15. 15. Cold Emergencies Signs & Symptoms <ul><li>Shivering </li></ul><ul><li>Extremity numbness </li></ul><ul><li>Slurred speech </li></ul><ul><li>Slow pulse & breathing rates </li></ul><ul><li>Confusion </li></ul>
    16. 16. Frost Bite <ul><li>Freezing of body tissues from prolonged exposure to cold </li></ul><ul><li>Mostly affects the nose, Cheeks, Ears, Fingers & Toes </li></ul><ul><li>Warning Signs and Symptoms </li></ul><ul><ul><li>White or Grayish yellow skin </li></ul></ul><ul><ul><li>Numb, firm or waxy feeling skin </li></ul></ul><ul><ul><li>Itching/Burning Sesation </li></ul></ul><ul><ul><li>Numbness </li></ul></ul><ul><ul><li>Blistering </li></ul></ul>
    17. 17. Frost Bite
    18. 18. Treating Frostbite <ul><li>Immerse frostbitten areas in warm water if no medical care is available & there is no possibility of re-freezing </li></ul><ul><ul><li>Frost bite is very painful when it thaws </li></ul></ul><ul><li>Warm victim </li></ul><ul><li>Remove wet clothing </li></ul><ul><li>Remove from cold </li></ul><ul><li>Keep patient calm </li></ul><ul><li>Do not apply heat directly </li></ul><ul><li>Do not rub frostbitten areas </li></ul>
    19. 19. Hypothermia <ul><li>Symptoms </li></ul><ul><ul><li>Shivering in early stages </li></ul></ul><ul><ul><li>Numbness </li></ul></ul><ul><ul><li>Drowsiness </li></ul></ul><ul><ul><li>Rapid breathing </li></ul></ul><ul><ul><li>Apathetic </li></ul></ul><ul><ul><li>Loss of motor control </li></ul></ul><ul><ul><li>Muscle/joint rigidity </li></ul></ul><ul><ul><li>Decreased consciousness, glassy stare </li></ul></ul><ul><ul><li>Cool abdominal skin temp </li></ul></ul><ul><li>When your body is unable to maintain a core temperature of 95 degrees F. </li></ul>
    20. 20. Emergency Care Hypothermia <ul><li>Re-warming </li></ul><ul><ul><li>Warm water </li></ul></ul><ul><ul><li>Body to body </li></ul></ul><ul><ul><li>Blankets </li></ul></ul><ul><ul><li>Warm Drink-no alcohol </li></ul></ul><ul><li>Remove any wet clothing </li></ul><ul><li>Transport to hospital </li></ul><ul><li>Care for shock </li></ul><ul><li>People pulled from icy water should avoid movement </li></ul><ul><ul><li>Movement of extremities can cause cold blood to return to the heart, which could alter cardiac rhythm </li></ul></ul>
    21. 21. Cold Weather <ul><li>Whenever the ambient air temperature is at or below 0 degrees Fahrenheit or the wind-chill is at or below –5 degrees Fahrenheit the watch commander may cancel all or portions of offender outdoor activities. </li></ul><ul><li>Essential work duties will continue as required </li></ul><ul><li>Staff performing essential work duties will be provided appropriate clothing </li></ul>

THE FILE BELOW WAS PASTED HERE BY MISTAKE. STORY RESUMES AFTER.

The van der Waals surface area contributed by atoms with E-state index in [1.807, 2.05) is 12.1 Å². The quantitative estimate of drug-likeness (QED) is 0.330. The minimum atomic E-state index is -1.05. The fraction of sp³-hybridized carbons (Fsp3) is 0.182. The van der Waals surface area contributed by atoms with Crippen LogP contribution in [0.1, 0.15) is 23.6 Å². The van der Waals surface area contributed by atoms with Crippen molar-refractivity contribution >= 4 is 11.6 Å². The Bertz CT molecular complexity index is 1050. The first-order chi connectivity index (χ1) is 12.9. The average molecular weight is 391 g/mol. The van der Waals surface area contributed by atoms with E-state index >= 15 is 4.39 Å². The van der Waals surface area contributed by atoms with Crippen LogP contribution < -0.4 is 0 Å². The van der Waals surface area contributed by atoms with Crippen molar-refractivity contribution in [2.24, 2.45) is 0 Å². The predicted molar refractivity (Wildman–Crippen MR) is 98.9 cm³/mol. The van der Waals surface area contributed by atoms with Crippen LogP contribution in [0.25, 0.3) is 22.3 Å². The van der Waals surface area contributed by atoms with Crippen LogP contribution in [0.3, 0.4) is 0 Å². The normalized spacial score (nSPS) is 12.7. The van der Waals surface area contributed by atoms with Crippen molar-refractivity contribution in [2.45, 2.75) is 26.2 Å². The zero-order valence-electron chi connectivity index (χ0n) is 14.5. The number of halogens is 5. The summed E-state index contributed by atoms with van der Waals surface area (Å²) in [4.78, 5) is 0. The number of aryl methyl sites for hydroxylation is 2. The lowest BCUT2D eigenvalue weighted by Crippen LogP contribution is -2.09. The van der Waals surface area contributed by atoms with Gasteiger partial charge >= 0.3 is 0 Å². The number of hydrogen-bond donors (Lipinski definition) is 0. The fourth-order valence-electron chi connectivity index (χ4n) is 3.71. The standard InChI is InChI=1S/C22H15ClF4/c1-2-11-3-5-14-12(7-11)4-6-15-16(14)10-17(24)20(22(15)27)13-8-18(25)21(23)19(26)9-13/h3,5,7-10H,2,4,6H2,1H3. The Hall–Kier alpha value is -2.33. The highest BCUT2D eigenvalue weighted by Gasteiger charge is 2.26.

22. 22. Lightening Warning <ul><li>While lightening on the horizon should warn of potential danger, thunder also means there is an immediate danger to individuals who are outdoors. </li></ul><ul><li>Do not resume outdoor activities until 30 minutes after a storm passes </li></ul><ul><ul><li>Lightening can strike 10 miles ahead of or behind a storm front and thunderhead clouds </li></ul></ul>
    23. 23. Tornados & Severe Weather <ul><li>Any time a tornado or severe weather is confirmed all facility occupants must seek shelter in designated shelters </li></ul><ul><li>Severe weather can include </li></ul><ul><ul><li>Large hail </li></ul></ul><ul><ul><li>High damaging winds </li></ul></ul><ul><ul><li>Lightening </li></ul></ul><ul><ul><li>Heavy rains </li></ul></ul><ul><li>Master control will notify the watch commander when the weather service issues a severe weather watch or warning for the area around the facility </li></ul><ul><li>If a watch is issued the watch commander will notify those areas/staff who need to be on alert </li></ul><ul><ul><li>Perimeter, Squad, Yard, Etc . </li></ul></ul><ul><li>Any time a warning is declared the watch commander will activate IMS, assume command and direct all staff to inform offenders and staff of precautions to be taken </li></ul>
    24. 24. Watching for severe weather <ul><li>Staff can keep track of severe weather warning or watches at the National Weather Service website. </li></ul><ul><li>http//www.weather.gov/ </li></ul><ul><li>Type your zip code or click on the map to see current watches/warnings and radar images for your area </li></ul>
    25. 25. Any Questions?

    ×